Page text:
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Queer Cinema

A Fantastic Woman (Una Mujer Fantástica)

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A Fantastic Woman (Una Mujer Fantástica)

Director Sebastián Lelio pays special attention to his titular character’s breathing during several sequences in his exquisite film A Fantastic Woman. Each time his protagonist, Marina, is under stress, either psychological or physical, Lelio drains everything out of the soundtrack and focuses on her slow, deliberate breaths. In the film, Marina does this to steady herself; it’s a way to regain her composure and sense of safety in traumatic situations. If you’re watching the film, it’s a way for Lelio to remind you that Marina is a human being. We all breathe, after all, and the film reminds us that we are all deserving of a basic level of respect and dignity. As obvious as that sentiment seems, Marina is confronted many times throughout A Fantastic Woman with people who aren’t willing to extend her that respect and dignity.

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Call Me by Your Name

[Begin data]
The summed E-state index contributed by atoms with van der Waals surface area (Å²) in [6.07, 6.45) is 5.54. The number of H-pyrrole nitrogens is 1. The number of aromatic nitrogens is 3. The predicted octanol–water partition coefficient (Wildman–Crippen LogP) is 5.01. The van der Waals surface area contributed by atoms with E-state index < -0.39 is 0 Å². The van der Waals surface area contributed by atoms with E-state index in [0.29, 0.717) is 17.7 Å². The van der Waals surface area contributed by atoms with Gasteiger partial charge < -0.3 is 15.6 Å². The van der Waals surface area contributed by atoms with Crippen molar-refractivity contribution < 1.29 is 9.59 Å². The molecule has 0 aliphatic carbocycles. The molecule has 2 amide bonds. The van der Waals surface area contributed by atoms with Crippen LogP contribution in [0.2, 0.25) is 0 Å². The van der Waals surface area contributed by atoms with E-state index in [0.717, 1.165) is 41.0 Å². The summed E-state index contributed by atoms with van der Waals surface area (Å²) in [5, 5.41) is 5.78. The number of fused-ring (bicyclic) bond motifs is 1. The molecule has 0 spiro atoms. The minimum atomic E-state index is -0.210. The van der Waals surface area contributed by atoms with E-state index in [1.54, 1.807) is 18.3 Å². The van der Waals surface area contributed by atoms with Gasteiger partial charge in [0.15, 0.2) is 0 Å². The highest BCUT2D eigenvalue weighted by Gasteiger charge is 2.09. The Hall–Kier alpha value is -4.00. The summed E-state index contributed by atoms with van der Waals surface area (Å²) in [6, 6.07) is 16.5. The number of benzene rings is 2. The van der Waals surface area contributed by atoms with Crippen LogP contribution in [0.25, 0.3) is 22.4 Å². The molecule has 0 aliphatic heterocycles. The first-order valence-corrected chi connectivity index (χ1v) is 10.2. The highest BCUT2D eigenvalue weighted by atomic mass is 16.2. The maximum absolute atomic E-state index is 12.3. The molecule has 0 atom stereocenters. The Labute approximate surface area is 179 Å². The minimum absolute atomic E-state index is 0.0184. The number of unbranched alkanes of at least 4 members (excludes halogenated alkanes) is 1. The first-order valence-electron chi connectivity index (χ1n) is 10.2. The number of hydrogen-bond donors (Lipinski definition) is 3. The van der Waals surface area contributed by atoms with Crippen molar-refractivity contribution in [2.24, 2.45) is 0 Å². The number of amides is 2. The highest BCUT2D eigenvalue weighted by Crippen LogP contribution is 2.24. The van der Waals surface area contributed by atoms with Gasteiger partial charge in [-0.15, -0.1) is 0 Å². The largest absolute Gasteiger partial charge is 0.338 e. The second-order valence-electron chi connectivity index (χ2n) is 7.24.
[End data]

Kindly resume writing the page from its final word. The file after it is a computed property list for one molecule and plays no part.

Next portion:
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Call Me by Your Name

Is there anything better than being in love when you’re seventeen? Is there anything worse than being in love when you’re seventeen? The dizzying emotional highs and lows entwined with the answers to those questions are only part of the boundless beauty contained in Call Me by Your Name. As it unspooled before me, one word in particular kept returning to me again and again. I only want to share the word with you if I can first strip out any negative connotation it has. Everything about Call Me by Your Name – its lush cinematography, its meticulous pacing, its devastating performances – is languid. Not in the sense that it’s weak or frail or feeble, which are the negative synonyms associated with the word. No, this film is relaxed, unhurried, and leisurely in building the love story that by the end is emotionally pulverizing. But this isn’t just a love story. It’s also a coming-of-age story as well as a sexual awaking story.

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